Same Course, New Challenges
There’s a benefit to having a regular golf course. You learn the contours. You memorize the distances. You play with the usual foursome. But the downside is that you end up playing the holes in the same way, and everything becomes stuck, from your shot selection to your swing patterns to your score. Laird Small, director of the Pebble Beach Golf Academy, has some ideas to move things forward:
1. Play from different tees.
Change your starting location and you change the ensuing shots. Chances are that guys are playing from too far back. The result is playing too many long irons and rescue shots. Moving to the front tees may slap the ego, but you’re going to be forced to work on your short game. The other upside is improving your score. With your usual tees, you have a usual finishing score in your head, and any time that you approach breaking it, you often choke. Starting from further up will bring your score down and force you to find a way to maintain it. You still have to hit the shots and convert but getting over that hurdle will help when you return to the longer tees. “The barrier is less in your head,” Small says.
2. Avoid the choke.
To better handle the pressure, treat it like an e-mail—recognize that it’s there and deal with it later. Before you hit any shot, go through your regular checklist, and if you don’t have one, create one. Take a breath. Three rehearsal swings. Positive command. And make sure you’re positive. “The last thought tends to be what happens. Your intention needs to be so strong that you’ll do this,” Small says. And be vigilant with your consistency. At the threshold of greatness, don’t deviate from what got your there. It’s like with a successful football team. “Keep executing plays that work. The best players hit the same shots over and over again,” Small says.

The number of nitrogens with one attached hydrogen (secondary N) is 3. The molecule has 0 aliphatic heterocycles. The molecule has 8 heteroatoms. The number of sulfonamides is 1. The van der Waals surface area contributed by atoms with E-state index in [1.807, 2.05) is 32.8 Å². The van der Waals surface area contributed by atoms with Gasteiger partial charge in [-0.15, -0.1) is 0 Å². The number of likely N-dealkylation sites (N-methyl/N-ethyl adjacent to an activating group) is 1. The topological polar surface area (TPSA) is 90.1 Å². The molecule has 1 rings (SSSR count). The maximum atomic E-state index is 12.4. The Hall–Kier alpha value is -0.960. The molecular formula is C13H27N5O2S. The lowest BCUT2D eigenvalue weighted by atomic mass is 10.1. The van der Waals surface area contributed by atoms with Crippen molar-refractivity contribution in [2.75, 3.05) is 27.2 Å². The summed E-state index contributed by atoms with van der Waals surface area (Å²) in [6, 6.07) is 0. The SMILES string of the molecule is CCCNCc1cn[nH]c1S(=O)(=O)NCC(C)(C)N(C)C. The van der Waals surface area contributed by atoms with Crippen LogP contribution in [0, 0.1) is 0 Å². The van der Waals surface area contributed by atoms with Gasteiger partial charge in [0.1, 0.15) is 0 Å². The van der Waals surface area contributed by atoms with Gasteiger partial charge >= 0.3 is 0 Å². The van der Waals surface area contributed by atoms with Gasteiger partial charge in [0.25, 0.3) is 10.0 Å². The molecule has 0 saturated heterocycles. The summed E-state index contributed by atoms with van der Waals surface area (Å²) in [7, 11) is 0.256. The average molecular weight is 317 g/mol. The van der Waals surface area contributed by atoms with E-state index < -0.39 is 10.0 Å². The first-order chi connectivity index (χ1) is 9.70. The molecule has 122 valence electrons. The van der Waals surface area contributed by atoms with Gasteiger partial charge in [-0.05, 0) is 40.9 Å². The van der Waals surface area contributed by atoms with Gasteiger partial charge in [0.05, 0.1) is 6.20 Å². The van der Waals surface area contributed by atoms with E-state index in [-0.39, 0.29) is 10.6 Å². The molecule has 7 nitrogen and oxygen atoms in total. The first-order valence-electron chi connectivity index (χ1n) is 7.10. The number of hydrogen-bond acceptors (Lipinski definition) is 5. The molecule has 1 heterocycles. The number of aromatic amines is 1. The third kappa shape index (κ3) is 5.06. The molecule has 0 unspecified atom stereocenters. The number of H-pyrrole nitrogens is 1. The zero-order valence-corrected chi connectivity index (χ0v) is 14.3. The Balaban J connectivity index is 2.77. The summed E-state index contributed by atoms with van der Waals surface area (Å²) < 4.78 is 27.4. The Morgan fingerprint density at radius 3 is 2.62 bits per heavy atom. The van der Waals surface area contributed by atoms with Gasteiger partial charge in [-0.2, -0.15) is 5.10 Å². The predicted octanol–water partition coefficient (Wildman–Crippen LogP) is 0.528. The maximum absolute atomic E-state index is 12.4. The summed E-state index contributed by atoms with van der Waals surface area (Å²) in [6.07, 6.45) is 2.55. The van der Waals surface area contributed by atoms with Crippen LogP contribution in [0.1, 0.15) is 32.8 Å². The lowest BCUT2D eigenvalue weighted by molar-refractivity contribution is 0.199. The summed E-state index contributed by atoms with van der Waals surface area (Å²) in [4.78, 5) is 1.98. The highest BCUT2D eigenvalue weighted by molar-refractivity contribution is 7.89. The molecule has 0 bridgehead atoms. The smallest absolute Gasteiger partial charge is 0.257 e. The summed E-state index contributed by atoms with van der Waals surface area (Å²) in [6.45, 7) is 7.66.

3. Mix them up.
To transition back to your regular game, play the front 9 from the short tees and the back 9 from the long ones, or vice versa. Once again, you’re adding in some discomfort and you’ll be forced to ideally do one of two things: Shoot well starting off and have to hang onto that good score, or have to whittle away at a beginning high number and make it respectable before the clubhouse.
4. Don’t check the weather.
Just go out and play, regardless of the wind, rain or temperature. Each condition offers different feelings and requires you to hit different shots in order to do well. “It makes you more balanced. You can handle adversity,” Small says.
5. Pick a different starting club.
Play from your usual tees, but put away the driver and go with a 5-wood or 5-iron. You now have a different shot to the green, most definitely longer, and the successive shots will change as well. With this experiment, don’t stress too much about the initial final score. You’re working on a long-term plan, making your game more dynamic, flexible and answering the question, “How does your handicap travel from course to course?,” Small says.
About The Author
Steve Calechman – Steve Calechman is a contributing writer for CorePerformance.com. He has published articles for Men's Health, Natural Health, The Robb Report and Women's Health magazine.